Regina Mühlich - AdOrga Solutions GmbH Datenschutz

Ex­plo­ring Legal Ob­li­ga­ti­ons, Con­fi­den­tia­li­ty, and Impact As­sess­ment. Data Pro­tec­tion in the Context of the Hin­weis­ge­ber­schutz­ge­setz (HinSchG)

When highly sen­si­ti­ve data is being coll­ec­ted, it’s crucial to de­ter­mi­ne who can access it. Data sub­jects have a right to access, but does this mean I have to dis­c­lo­se ever­y­thing to them? This raises several follow-up questions.

1: Legal Foun­da­ti­ons for Data Processing

The legal basis for data pro­ces­sing is the HinSchG, spe­ci­fi­cal­ly § 10, in con­junc­tion with Art. 6 para. 1 lit. c GDPR – „pro­ces­sing is ne­ces­sa­ry for com­pli­ance with a legal ob­li­ga­ti­on to which the con­trol­ler is subject“.

 At this point, it is also re­la­tively simple: Any­thing that’s not allowed or re­qui­red by the HinSchG has no basis in data pro­tec­tion law, so we’re out. Logical, so stick to the law.

2: Im­ple­men­ting Pro­tec­ti­ve Measures
Ap­pro­pria­te pro­tec­ti­ve me­a­su­res must be im­ple­men­ted, as ex­ten­ded by § 22 para. 2 BDSG in Germany. This action should be un­der­ta­ken re­gard­less. Certain data ought to be pseud­ony­mi­zed, among other steps. Whilst fa­mi­li­ar to data pro­tec­tion of­fi­cers, it’s es­sen­ti­al to em­pha­si­ze their im­portance in this context once more.
It is also im­portant to ensure that the hotline staff, as well as the investigators—who may vary de­pen­ding on the report—are sen­si­ti­zed and trained ac­cor­din­gly. This is also man­da­ted by German le­gis­la­ti­on. Trai­ning con­sti­tu­tes a key element in this regard.
3: Safe­guar­ding Data Subject Interests

The data con­cer­ning al­le­ga­ti­ons, espe­ci­al­ly those of mis­con­duct or cri­mi­nal of­fen­ses, are ty­pi­cal­ly highly sen­si­ti­ve. Con­se­quent­ly, safe­guar­ding the per­so­nal data of the data sub­jects is imperative.This is because the no­ti­fi­ca­ti­on of a breach „entails an initial risk of stig­ma­tiza­ti­on and vic­ti­miza­ti­on of the person con­cer­ned within the or­ga­niza­ti­on to which he or she belongs, even before the person con­cer­ned becomes aware that he or she has been accused and that the alleged facts have been verified“.

 Art. 5 para. 1 GDPR sends „special gree­tings“ at this point. A data pro­tec­tion impact as­sess­ment must be con­duc­ted, ne­ces­si­ta­ting the im­ple­men­ta­ti­on of spe­ci­fic and ap­pro­pria­te me­a­su­res to safe­guard the in­te­rests of the data sub­jects. Na­tu­ral­ly, the do­cu­men­ta­ti­on re­qui­re­ments (Art. 6 (2) Ac­coun­ta­bi­li­ty) also come into play, in­clu­ding the main­ten­an­ce of records of pro­ces­sing ac­ti­vi­ties. The GDPR is fully ap­pli­ca­ble, en­com­pas­sing the in­for­ma­ti­on ob­li­ga­ti­ons as well. It’s no­te­wor­t­hy that in­di­vi­du­als re­port­ing brea­ches in good faith are pro­tec­ted, thus ab­sol­ving any as­so­cia­ted in­for­ma­ti­on obligations.

4: Hand­ling Whist­le­b­lower Information
If the iden­ti­ty of a whist­le­b­lower or other cir­cum­s­tances that allow con­clu­si­ons to be drawn about his or her iden­ti­ty is dis­c­lo­sed, the HinSchG re­gu­la­tes the in­for­ma­ti­on ob­li­ga­ti­ons of the hotline towards the whist­le­b­lower. In this respect, the hotline must inform the in­for­mant in advance of the trans­fer (§ 9 HinSchG). The in­for­ma­ti­on must be pro­vi­ded in the in­di­vi­du­al case prior to the dis­clo­sure. In­for­ma­ti­on on the iden­ti­ty of persons who are the subject of a report and other persons named in the report may be passed on to the com­pe­tent aut­ho­ri­ty under certain strict con­di­ti­ons. However, the hotline may also be obliged to dis­c­lo­se information.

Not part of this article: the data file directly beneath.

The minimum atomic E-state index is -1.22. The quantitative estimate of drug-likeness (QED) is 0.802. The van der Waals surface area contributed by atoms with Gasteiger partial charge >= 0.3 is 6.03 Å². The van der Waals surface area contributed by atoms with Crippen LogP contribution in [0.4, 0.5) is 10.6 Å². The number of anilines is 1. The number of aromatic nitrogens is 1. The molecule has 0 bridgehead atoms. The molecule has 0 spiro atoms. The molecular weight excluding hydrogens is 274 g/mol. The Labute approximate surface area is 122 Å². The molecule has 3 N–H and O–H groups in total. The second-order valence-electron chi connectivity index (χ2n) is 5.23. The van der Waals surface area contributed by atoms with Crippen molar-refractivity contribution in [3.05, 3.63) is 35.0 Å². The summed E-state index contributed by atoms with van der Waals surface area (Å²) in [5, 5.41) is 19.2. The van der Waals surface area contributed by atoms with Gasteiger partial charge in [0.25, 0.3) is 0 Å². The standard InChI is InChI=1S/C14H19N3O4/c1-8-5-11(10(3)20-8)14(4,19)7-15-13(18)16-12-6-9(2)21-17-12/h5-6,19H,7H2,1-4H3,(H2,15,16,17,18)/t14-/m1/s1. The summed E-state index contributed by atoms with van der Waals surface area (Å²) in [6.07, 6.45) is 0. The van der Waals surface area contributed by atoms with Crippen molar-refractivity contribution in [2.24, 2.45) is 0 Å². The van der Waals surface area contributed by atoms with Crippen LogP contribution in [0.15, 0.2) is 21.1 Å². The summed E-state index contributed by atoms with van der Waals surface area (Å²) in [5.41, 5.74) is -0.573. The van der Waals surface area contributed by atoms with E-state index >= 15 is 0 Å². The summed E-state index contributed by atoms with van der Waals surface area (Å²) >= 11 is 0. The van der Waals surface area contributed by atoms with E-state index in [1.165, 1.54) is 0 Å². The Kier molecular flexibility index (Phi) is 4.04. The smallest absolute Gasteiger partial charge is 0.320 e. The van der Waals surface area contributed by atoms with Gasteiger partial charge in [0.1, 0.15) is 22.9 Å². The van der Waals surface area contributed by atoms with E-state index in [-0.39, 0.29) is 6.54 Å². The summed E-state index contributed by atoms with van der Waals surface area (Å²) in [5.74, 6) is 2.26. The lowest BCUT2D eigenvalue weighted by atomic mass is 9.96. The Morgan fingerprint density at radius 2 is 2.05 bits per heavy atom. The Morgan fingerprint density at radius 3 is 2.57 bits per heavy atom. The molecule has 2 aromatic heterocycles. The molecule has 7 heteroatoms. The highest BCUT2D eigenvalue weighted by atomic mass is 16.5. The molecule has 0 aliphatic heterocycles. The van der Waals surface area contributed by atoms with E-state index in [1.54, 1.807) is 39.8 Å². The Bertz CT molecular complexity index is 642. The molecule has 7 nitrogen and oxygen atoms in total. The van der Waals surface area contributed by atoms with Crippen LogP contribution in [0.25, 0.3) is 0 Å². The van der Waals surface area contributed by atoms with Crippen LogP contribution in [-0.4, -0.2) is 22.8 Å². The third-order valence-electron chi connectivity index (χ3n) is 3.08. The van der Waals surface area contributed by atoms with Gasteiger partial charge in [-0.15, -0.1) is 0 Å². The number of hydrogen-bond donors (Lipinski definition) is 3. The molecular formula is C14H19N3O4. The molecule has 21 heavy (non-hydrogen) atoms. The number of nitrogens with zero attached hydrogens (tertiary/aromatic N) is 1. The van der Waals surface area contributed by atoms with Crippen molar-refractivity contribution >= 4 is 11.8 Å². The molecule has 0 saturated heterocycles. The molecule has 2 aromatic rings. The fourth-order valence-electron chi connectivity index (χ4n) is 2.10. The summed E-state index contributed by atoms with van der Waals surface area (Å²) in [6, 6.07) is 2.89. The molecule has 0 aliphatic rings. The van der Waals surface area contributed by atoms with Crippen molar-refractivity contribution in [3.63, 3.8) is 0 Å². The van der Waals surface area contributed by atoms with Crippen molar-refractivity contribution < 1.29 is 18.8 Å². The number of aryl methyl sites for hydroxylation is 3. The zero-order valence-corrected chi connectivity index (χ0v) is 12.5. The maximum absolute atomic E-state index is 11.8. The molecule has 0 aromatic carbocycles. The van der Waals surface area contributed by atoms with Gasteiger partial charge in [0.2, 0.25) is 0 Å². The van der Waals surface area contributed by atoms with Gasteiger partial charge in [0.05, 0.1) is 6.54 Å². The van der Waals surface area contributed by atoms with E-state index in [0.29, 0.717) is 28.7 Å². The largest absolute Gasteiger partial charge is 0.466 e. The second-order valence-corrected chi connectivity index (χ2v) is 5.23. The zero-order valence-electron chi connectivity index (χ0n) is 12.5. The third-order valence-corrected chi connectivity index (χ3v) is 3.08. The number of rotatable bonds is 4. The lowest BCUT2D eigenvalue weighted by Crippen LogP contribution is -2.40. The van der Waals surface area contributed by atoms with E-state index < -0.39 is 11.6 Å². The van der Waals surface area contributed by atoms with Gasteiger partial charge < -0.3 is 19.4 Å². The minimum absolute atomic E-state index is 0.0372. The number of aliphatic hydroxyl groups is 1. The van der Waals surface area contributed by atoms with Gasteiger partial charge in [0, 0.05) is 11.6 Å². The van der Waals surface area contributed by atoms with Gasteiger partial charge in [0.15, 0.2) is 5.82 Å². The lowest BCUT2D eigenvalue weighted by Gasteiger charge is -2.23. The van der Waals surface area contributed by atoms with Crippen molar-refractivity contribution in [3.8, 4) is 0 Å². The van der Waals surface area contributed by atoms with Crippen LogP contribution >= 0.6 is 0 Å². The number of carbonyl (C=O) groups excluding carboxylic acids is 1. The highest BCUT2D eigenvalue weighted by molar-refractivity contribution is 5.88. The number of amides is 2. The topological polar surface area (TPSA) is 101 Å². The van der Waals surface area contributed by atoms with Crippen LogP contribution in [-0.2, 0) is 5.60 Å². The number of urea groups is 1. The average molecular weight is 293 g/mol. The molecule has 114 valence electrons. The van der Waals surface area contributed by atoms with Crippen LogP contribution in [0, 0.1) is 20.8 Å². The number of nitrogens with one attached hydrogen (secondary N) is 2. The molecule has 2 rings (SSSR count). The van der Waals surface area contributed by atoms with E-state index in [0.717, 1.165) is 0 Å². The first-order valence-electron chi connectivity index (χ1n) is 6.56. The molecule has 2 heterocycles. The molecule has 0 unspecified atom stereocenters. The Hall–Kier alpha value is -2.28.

5: Right of Access and Confidentiality
In the case of the right of access, the si­tua­ti­on differs. If the „accused person“ — who has been im­pli­ca­ted, po­ten­ti­al­ly to their di­s­ad­van­ta­ge, and who seeks cor­rec­tion, for in­s­tance — ap­proa­ches the hotline and re­quests in­for­ma­ti­on about the com­plainant. However, as the accused in­di­vi­du­al, I am re­qui­red to de­mons­tra­te that the whist­le­b­lower has made false ac­cu­sa­ti­ons against me in bad faith. This poses a chall­enge because I am unaware of the iden­ti­ty of the accuser. Thus, proving the con­di­ti­ons will be dif­fi­cult. While there exists a right of access, the accused must sub­stan­tia­te the cir­cum­s­tances. The whistleblower’s right to con­fi­den­tia­li­ty remains in force. The con­trol­ler, i.e., the company, bears re­spon­si­bi­li­ty for data pro­tec­tion. While the con­trol­ler pos­s­es­ses a right of access, the hotline also carries the ob­li­ga­ti­on of main­tai­ning confidentiality.
6: Im­po­sing Fines and Legal Framework

The law does not specify who imposes fines. In Germany, the general pro­vi­si­ons of the Ad­mi­nis­tra­ti­ve Of­fen­ses Act (OWiG) are likely to apply. We are talking about  a fine of EUR 50,000.

Con­clu­si­on: Na­vi­ga­ting the Complex Terrain of Data Pro­tec­tion Under HinSchG

The na­tio­nal im­ple­men­ta­ti­on re­qui­res im­pro­ve­ment, pos­si­bly not only in Germany, but in­iti­al­ly through court rulings as well. Given that the law is new, its ef­fi­ca­cy will become evident over time. Nevert­hel­ess, for the benefit of all parties in­vol­ved, the im­ple­men­ta­ti­on of the details should not be unduly delayed.

In the me­an­ti­me, as data pro­tec­tion of­fi­cers, we should re­mem­ber, par­ti­cu­lar­ly con­cer­ning the ques­ti­ons I have listed here and which are still open, that the purpose of the GDPR is to protect natural persons re­gar­ding the pro­ces­sing of per­so­nal data – that is, all those in­vol­ved. Then we will get it right.

Author: Regina Mühlich, Data Pro­tec­tion Expert, Com­pli­ance Manager, Whist­le­b­lower Pro­tec­tion Officer

If you have any ques­ti­ons or require advice on these and other topics, please do not he­si­ta­te to contact us – via E-Mail: 

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